Rejuvenation treatment once attracted the rich and famous even the Pope but was later dismissed as trickery. Now it is being reconsidered in medical circles.
At the peak of his fame in the 1930s, Professor Voronoff, a Russian
physician, was doing ten monkey gland operations a week in which three
thin slices of monkey testicle were grafted (with silk stitches) on to
the inside of the scrotum. He was, as a result, a very wealthy man. He
occupied the whole of the first floor of one of Paris’s most expensive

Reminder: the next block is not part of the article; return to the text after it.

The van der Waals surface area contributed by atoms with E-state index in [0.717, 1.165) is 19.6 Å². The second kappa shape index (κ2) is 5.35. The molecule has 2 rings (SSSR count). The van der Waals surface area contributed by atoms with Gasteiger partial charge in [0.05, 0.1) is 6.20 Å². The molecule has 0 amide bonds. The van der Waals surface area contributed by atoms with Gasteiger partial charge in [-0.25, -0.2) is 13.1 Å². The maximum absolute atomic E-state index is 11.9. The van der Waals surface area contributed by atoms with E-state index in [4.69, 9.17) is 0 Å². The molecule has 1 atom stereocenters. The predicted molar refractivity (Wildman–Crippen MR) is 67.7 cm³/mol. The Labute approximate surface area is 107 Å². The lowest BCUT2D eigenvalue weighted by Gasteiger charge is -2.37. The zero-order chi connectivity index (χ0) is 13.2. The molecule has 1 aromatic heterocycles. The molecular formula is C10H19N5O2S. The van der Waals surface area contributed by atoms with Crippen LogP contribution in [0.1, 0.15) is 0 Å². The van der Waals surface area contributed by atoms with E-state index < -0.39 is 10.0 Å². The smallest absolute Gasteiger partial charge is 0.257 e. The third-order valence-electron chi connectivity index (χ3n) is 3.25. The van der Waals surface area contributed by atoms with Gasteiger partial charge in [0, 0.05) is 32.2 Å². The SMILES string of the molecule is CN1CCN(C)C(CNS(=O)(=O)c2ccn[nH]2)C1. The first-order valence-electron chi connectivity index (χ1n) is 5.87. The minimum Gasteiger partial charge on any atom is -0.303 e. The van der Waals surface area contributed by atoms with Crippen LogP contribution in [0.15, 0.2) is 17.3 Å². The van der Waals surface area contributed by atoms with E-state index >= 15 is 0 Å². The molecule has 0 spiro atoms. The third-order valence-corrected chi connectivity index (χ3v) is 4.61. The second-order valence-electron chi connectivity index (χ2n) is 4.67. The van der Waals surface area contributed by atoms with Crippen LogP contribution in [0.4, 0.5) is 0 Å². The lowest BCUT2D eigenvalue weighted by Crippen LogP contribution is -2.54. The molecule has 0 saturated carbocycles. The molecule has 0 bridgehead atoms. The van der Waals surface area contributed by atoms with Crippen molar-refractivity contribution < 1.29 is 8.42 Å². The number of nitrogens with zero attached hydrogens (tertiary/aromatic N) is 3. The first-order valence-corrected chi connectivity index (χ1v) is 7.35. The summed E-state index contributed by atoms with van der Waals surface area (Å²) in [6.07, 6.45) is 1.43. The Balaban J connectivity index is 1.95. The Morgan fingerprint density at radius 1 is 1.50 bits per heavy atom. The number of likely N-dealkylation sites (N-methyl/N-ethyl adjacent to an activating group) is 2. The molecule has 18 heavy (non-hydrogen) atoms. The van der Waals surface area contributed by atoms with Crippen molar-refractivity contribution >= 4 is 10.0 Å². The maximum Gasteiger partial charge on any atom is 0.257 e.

hotels, surrounded by a retinue of chauffeurs, valets, personal
secretaries and two mistresses.
In 1952, a distinguished British surgeon, Kenneth Walker, described the
work as "no better than the methods of witches and magicians". And, in
another memorable phrase, the monkey grafts were swiftly dismissed as
"nothing more nor less than a piece of dead meat put in the wrong
In November 1991 an editorial in The Lancet suggested that the file on
Voronoff’s work be reopened and in particular that "the Medical Research
Council should fund further studies on monkey glands".